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Open Access Highly Accessed Research article

The impact of natural transformation on adaptation in spatially structured bacterial populations

Danesh Moradigaravand1* and Jan Engelstädter2

Author Affiliations

1 Institute of Biogeochemistry and Pollutant Dynamics, ETH Zürich, 8092 Zürich, Switzerland

2 School of Biological Sciences, The University of Queensland, Brisbane, QLD 4072, Australia

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BMC Evolutionary Biology 2014, 14:141  doi:10.1186/1471-2148-14-141

Published: 20 June 2014



Recent studies have demonstrated that natural transformation and the formation of highly structured populations in bacteria are interconnected. In spite of growing evidence about this connection, little is known about the dynamics of natural transformation in spatially structured bacterial populations.


In this work, we model the interdependency between the dynamics of the bacterial gene pool and those of environmental DNA in space to dissect the effect of transformation on adaptation. Our model reveals that even with only a single locus under consideration, transformation with a free DNA fragment pool results in complex adaptation dynamics that do not emerge in previous models focusing only on the gene shuffling effect of transformation at multiple loci. We demonstrate how spatial restriction on population growth and DNA diffusion in the environment affect the impact of transformation on adaptation. We found that in structured bacterial populations intermediate DNA diffusion rates predominantly cause transformation to impede adaptation by spreading deleterious alleles in the population.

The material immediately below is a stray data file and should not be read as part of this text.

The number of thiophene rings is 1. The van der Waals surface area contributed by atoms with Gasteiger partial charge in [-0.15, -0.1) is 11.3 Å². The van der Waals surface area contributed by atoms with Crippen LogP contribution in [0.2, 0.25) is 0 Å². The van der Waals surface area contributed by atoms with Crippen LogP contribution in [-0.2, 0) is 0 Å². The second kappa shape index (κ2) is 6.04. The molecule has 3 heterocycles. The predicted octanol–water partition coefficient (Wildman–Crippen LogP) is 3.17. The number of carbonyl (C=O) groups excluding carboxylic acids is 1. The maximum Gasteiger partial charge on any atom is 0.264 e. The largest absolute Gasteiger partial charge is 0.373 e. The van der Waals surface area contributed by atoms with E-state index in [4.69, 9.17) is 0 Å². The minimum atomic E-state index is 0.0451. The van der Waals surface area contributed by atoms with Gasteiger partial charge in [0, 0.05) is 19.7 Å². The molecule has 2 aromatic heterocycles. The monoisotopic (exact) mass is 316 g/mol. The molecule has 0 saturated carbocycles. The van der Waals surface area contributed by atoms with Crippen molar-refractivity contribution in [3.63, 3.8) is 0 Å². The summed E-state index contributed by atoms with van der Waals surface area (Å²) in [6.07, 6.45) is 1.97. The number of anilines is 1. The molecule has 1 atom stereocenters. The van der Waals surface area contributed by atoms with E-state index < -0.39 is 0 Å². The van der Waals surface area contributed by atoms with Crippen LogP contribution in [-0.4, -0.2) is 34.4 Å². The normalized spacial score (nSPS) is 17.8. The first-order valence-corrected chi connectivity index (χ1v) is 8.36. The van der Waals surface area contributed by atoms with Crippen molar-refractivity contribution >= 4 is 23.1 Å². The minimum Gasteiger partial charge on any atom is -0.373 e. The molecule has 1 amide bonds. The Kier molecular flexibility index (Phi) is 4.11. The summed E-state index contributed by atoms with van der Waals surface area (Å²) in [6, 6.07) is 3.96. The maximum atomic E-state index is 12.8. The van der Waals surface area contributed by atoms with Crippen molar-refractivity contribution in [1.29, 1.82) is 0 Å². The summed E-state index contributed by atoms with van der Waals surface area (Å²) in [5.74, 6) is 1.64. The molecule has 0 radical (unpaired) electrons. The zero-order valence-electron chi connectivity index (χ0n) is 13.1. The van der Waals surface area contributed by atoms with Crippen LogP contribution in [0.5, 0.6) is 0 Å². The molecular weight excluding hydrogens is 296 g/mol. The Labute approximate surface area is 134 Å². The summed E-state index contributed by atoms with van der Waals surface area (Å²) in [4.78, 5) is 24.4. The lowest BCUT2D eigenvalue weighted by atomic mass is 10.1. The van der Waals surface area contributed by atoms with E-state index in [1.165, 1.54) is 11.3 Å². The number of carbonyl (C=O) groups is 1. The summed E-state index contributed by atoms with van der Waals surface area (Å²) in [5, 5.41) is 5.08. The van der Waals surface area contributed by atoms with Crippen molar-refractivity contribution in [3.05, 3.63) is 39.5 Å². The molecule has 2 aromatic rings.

Overall, our model highlights distinctive evolutionary consequences of bacterial transformation in spatially restricted compared to planktonic bacterial populations.

Bacterial adaptation; Bacterial transformation; Biofilm; Spatially structured populations